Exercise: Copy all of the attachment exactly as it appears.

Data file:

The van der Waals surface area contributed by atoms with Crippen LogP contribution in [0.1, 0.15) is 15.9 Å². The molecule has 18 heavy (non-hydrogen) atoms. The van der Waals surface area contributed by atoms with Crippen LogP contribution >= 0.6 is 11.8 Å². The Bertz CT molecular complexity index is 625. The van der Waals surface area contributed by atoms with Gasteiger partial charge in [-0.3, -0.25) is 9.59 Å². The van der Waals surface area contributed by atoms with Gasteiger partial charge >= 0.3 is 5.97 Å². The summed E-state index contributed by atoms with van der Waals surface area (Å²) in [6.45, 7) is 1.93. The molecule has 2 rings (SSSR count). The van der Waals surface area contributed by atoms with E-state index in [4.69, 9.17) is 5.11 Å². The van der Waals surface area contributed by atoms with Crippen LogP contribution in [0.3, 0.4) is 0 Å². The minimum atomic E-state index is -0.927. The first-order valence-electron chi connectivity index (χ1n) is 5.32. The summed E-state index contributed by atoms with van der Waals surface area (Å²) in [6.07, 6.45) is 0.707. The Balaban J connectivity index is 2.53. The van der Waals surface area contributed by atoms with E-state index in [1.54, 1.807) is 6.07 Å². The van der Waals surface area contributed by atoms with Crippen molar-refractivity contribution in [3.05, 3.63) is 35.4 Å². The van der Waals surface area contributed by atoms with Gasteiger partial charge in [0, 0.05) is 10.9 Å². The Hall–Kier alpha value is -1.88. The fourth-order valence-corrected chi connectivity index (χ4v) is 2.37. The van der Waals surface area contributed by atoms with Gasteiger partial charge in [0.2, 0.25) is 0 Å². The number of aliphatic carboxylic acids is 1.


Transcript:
The van der Waals surface area contributed by atoms with Crippen LogP contribution in [0.1, 0.15) is 15.9 Å². The molecule has 18 heavy (non-hydrogen) atoms. The van der Waals surface area contributed by atoms with Crippen LogP contribution >= 0.6 is 11.8 Å². The Bertz CT molecular complexity index is 625. The van der Waals surface area contributed by atoms with Gasteiger partial charge in [-0.3, -0.25) is 9.59 Å². The van der Waals surface area contributed by atoms with Gasteiger partial charge >= 0.3 is 5.97 Å². The summed E-state index contributed by atoms with van der Waals surface area (Å²) in [6.45, 7) is 1.93. The molecule has 2 rings (SSSR count). The van der Waals surface area contributed by atoms with E-state index in [4.69, 9.17) is 5.11 Å². The van der Waals surface area contributed by atoms with Crippen LogP contribution in [0.3, 0.4) is 0 Å². The minimum atomic E-state index is -0.927. The first-order valence-electron chi connectivity index (χ1n) is 5.32. The summed E-state index contributed by atoms with van der Waals surface area (Å²) in [6.07, 6.45) is 0.707. The Balaban J connectivity index is 2.53. The van der Waals surface area contributed by atoms with E-state index in [1.54, 1.807) is 6.07 Å². The van der Waals surface area contributed by atoms with Crippen molar-refractivity contribution in [3.05, 3.63) is 35.4 Å². The van der Waals surface area contributed by atoms with Gasteiger partial charge in [0, 0.05) is 10.9 Å². The Hall–Kier alpha value is -1.88. The fourth-order valence-corrected chi connectivity index (χ4v) is 2.37. The van der Waals surface area contributed by atoms with Gasteiger partial charge in [0.2, 0.25) is 0 Å². The number of aliphatic carboxylic acids is 1.